Fourteen Dallas-area CEOs and the Dallas Regional Chamber sent letters to Texas Gov. Greg Abbott and Lt. Gov. Dan Patrick Monday urging they reconsider "bathroom bill" legislation they say would hamper their ability to retain the best employees.
Proposed legislation before the Texas legislature, which begins a special session Tuesday, would limit which restrooms transgender people can use to the gender listed on their birth certificate and not the one they identify with.
Industry leaders from American Airlines, AT&T, Southwest Airlines, Texas Instruments, and others, said Texas has long been a magnet for big business because of a "pro-growth" environment that encouraged diversity.
"As CEOs of Dallas-based businesses, we’re writing to express our concern that the so-called 'bathroom bill' that the Texas legislature is considering would seriously hurt the state’s ability to attract new businesses, investment and jobs. Our companies are competing every day to bring the best and brightest talent to Dallas. To that end, we strongly support diversity and inclusion. This legislation threatens our ability to attract and retain the best talent in Texas, as well as the greatest sporting and cultural attractions in the world," the letter said.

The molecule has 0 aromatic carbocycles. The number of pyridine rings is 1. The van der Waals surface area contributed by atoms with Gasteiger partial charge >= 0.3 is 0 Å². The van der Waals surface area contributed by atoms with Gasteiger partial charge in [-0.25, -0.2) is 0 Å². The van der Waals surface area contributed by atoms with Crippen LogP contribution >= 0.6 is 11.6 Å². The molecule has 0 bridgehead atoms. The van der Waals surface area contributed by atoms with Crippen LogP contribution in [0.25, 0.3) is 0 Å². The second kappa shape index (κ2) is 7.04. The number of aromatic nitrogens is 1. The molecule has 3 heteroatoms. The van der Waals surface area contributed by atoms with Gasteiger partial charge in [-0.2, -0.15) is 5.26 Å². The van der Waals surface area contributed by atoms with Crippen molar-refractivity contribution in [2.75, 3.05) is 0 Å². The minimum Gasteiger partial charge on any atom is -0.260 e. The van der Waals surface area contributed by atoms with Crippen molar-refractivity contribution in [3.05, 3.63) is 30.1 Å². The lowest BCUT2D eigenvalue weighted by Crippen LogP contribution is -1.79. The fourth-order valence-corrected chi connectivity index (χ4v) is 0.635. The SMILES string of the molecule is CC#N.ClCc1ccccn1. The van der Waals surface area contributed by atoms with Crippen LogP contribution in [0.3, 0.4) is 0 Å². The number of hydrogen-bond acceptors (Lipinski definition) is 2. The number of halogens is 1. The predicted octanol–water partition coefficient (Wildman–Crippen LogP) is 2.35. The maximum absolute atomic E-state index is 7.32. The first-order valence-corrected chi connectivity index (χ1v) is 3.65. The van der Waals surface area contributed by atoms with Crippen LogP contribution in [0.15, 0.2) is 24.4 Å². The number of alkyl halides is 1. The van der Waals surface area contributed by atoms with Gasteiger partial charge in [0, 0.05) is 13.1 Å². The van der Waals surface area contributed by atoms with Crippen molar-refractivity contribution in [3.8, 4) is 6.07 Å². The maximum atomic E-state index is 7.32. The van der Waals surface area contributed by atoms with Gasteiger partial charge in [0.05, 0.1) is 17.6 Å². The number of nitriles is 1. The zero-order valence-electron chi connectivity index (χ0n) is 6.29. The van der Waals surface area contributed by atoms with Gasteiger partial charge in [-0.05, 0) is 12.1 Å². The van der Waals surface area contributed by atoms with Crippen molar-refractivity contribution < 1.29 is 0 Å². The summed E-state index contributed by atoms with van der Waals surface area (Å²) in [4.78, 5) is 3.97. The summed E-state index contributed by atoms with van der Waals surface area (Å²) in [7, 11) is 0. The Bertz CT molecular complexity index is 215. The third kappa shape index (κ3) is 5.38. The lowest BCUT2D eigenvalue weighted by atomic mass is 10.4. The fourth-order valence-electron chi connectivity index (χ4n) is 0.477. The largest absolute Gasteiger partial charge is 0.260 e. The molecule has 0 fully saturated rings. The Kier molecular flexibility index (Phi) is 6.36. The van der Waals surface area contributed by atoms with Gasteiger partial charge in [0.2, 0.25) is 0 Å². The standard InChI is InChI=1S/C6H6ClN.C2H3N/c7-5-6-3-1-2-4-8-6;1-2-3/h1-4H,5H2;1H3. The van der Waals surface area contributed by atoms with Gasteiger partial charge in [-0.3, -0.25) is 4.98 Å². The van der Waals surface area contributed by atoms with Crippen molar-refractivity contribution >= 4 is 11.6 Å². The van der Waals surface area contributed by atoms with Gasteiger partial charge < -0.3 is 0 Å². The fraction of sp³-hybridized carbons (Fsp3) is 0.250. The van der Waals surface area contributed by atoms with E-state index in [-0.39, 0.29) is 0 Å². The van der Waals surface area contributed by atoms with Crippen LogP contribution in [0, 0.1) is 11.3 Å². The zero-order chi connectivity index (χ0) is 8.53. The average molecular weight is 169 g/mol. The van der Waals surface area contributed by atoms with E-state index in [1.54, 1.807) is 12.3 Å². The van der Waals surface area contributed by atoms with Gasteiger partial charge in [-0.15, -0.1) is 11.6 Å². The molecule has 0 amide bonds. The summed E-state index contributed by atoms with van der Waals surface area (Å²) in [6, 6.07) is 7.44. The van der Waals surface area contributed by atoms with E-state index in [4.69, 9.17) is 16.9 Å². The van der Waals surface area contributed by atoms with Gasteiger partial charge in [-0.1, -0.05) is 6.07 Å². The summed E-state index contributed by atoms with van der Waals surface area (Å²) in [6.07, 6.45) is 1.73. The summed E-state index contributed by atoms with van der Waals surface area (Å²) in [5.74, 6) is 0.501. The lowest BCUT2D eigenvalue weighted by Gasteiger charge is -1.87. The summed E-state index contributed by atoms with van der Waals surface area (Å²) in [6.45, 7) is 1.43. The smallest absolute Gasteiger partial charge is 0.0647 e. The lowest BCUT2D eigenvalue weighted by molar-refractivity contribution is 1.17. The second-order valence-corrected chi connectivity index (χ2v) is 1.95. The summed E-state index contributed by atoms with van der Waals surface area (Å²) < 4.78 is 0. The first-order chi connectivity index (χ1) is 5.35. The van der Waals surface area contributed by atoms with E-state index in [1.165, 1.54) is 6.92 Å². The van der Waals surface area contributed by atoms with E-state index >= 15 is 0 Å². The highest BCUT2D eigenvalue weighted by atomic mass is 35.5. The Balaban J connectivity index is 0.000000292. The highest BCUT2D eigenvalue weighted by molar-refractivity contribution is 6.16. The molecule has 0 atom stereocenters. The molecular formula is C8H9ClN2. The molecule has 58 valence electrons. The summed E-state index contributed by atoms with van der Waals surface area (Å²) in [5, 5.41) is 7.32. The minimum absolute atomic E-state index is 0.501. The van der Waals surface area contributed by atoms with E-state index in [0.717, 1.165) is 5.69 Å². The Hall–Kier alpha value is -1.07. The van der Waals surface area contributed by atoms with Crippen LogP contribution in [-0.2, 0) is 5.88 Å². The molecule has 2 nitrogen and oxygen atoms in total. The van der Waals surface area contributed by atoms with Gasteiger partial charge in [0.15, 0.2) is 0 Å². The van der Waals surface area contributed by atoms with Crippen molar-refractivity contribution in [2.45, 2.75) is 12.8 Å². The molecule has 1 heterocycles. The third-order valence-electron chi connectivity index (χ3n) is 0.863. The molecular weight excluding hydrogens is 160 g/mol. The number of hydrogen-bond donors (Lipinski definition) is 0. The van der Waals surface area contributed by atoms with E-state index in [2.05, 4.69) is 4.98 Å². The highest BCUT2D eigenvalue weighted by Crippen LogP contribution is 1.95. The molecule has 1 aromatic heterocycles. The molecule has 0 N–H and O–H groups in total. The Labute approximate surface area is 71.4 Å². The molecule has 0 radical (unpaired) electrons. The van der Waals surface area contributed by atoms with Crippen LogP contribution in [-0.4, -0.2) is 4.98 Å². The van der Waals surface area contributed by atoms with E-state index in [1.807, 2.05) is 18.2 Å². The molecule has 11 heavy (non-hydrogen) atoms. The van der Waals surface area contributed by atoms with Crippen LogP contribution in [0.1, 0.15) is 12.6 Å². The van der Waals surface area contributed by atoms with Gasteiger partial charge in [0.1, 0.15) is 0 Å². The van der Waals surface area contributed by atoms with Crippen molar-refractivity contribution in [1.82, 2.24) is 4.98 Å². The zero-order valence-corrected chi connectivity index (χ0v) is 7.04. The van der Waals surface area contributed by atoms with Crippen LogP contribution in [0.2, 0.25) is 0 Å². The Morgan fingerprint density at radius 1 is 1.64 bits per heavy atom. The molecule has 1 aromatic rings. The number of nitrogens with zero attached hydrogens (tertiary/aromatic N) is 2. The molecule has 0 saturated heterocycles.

The Dallas Regional Chamber also sent Abbott and Lt. Gov. Dan Patrick a letter Thursday showing its opposition to the legislation.
In their letter, they highlighted that more than 75 companies have relocated headquarters to the region from other states and said that the success did not happen by accident or overnight.
"We are deeply committed to maintaining and enhancing our state’s pro-business environment, which includes being welcoming and diverse. We want Texas to remains a beacon for companies and workers from around the country and the world," the Dallas Regional Chamber wrote.
The letters arrived in Austin a day before New York-based IBM planned to take out full-page advertisements in Texas newspapers opposing the proposed legislation. The company's ad war against the legislation said it discriminates against transgender Texans, The Dallas Morning News reported.
"As one of the largest technology employers in Texas, IBM firmly opposes any measure that would harm the state's LGBT+ community and make it difficult for businesses to attract and retain talented Texans," the ads read.
IBM also planned to send 20 employees, including top executives, to express their opposition to the bill Tuesday at the Texas Capitol, when state lawmakers will reconvene for a special legislative session.
IBM, which employs more than 10,000 people in Texas, is one of several companies outside of DFW, including Apple and Facebook, to oppose the bill.